Many of the  internet polls after the debate showed Sanders to have won the debate by at least 70%-90%, but many still proclaim for the average viewer that Clinton won the debate. This comes at an unfortunate time, the latest poll shows that in the early voting state of New Hampshire Clinton leads by 21 points, just last months Sanders was leading. The results are similar in Iowa, while Sanders and Clinton were tied at one point, Clinton now leads by over 18 points.Read More »

Aftermath of the Paris Attacks

After the night of fury and chaos in Paris, the world is still dazed. It’s being reported that 129 people were murdered, but with many more still injured and in critical condition. President Francois Hollande called the attacks an “Act of war“. And although the French government has only just begun to identify the attackers (You can read the passport nationalities further down in the Reuters article) ISIS has already claimed responsibility for the attack. It is too early yet to know anything for sure.

This attack comes just months after the ruthless slaughter of the Charlie Hebdo office in France. Using the recent past as a guide, it is possible to make assumptions on the aftermath of the attack.

What was unique about the Charlie Hebdo attack was that since it specifically targeted the magazine, the event sparked a wave of free speech sentiment. But what was typical about it was the jailing of 69 people that spoke differently by the French government, most notably the French comedian Dieudonne. This was mostly ignored. Alongside of this came the rise in right-wing fascist activity in Europe, calling for the removal of Muslim immigrants. Of course a surge of Nationalism took place in many other groups as well.Read More »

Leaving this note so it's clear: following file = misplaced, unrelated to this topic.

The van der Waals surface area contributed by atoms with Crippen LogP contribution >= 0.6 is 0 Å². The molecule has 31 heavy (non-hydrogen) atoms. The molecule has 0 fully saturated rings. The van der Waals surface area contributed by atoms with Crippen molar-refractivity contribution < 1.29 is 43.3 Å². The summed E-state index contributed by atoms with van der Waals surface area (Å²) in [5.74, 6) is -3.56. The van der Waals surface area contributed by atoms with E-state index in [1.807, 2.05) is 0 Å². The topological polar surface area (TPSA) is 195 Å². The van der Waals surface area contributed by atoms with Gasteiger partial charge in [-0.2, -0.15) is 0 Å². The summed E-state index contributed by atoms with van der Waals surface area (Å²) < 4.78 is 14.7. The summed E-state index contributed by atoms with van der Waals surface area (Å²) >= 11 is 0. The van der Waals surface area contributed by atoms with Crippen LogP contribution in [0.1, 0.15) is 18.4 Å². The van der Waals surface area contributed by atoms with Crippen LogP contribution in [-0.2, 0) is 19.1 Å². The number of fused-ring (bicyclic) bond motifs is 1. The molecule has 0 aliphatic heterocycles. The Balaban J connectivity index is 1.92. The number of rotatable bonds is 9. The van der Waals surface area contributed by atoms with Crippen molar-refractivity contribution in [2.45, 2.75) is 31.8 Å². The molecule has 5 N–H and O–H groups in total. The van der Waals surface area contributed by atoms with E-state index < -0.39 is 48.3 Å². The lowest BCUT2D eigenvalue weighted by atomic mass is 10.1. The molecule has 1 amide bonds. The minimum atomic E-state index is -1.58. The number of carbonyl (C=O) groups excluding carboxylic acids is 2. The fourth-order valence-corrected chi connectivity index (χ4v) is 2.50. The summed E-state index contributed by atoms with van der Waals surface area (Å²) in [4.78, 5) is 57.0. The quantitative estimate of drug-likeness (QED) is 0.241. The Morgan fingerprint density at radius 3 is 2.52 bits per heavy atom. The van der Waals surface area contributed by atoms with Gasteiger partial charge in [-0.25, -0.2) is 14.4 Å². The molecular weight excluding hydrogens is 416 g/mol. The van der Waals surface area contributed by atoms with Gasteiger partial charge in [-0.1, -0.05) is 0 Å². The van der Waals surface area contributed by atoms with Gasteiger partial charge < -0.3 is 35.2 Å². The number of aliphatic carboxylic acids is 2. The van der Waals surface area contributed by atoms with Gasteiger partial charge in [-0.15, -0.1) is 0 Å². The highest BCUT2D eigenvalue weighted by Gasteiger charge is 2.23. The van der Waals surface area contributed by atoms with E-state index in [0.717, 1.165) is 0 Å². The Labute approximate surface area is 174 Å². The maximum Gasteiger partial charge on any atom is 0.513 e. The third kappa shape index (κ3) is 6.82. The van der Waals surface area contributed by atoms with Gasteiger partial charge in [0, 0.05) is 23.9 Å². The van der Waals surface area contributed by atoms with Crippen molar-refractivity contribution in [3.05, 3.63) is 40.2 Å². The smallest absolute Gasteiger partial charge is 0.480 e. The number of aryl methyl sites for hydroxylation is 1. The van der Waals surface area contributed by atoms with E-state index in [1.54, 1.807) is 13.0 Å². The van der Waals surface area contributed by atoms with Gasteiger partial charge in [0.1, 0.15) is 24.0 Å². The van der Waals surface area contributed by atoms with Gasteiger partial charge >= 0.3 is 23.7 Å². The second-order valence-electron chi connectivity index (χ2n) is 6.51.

Analysis of Luck

The phrase “I’m feeling lucky” is a phrase that is not just misused, but also doesn’t really make sense. In gambling, people often rely on using their luck to guide them through a game, or even worse, to justify entering the game in the first place. People can claim to have either good luck or bad luck, but only when something good or bad happens to them. It takes an analysis of the term ‘luck’ to understand why.

When people do claim that they have good luck, often times it is a mystical claim. The phrase admits that their being is outside of their control, and the forces they claim to provide them with either good situations, or bad situations. If a person loses a hand in poker he may say “Oh I have bad luck,” instead of “Oh, I shouldn’t have played that hand,” the second phrase which assumes the blame to be on the person instead of the idea of luck. One reason people may claim to have bad luck is to shift the blame from themselves to the mystical force of luck.Read More »

Reflections on NaNoWriMo

Starting tomorrow, on November 1st, the National Novel Writing Month officially begins. The goal is for a concentrated month in which participants aim for at least 50,000 words written during that month (even though novels are generally 80,000 words). However, they do admit that the length they choose makes most novels turn out to be short novels or even novellas. Their reason being:

We don’t use the word “novella” because it doesn’t seem to impress people the way “novel” does.

Water for Elephants was written as a result of NaNoWriMo and later went on to become a major motion picture.
Water for Elephants was written as a result of NaNoWriMo and later went on to become a major motion picture.

NaNoWriMo is nonprofit organization and runs largely off donations and sponsors. Their main focus of prizes is simply that winners get the satisfaction of completing their novel, the winners being people who meet the writing goals. There is also a list of other prizes that winners get, such as 50% of the Scrivener writing software and other discounts to writing related perks. Also to boost their credibility they have sections dealing with media coverage of the event and a list of books published as a result of NaNoWriMo. One of the most famous novels published being Sara Gruen’s “Water for Elephants”.Read More »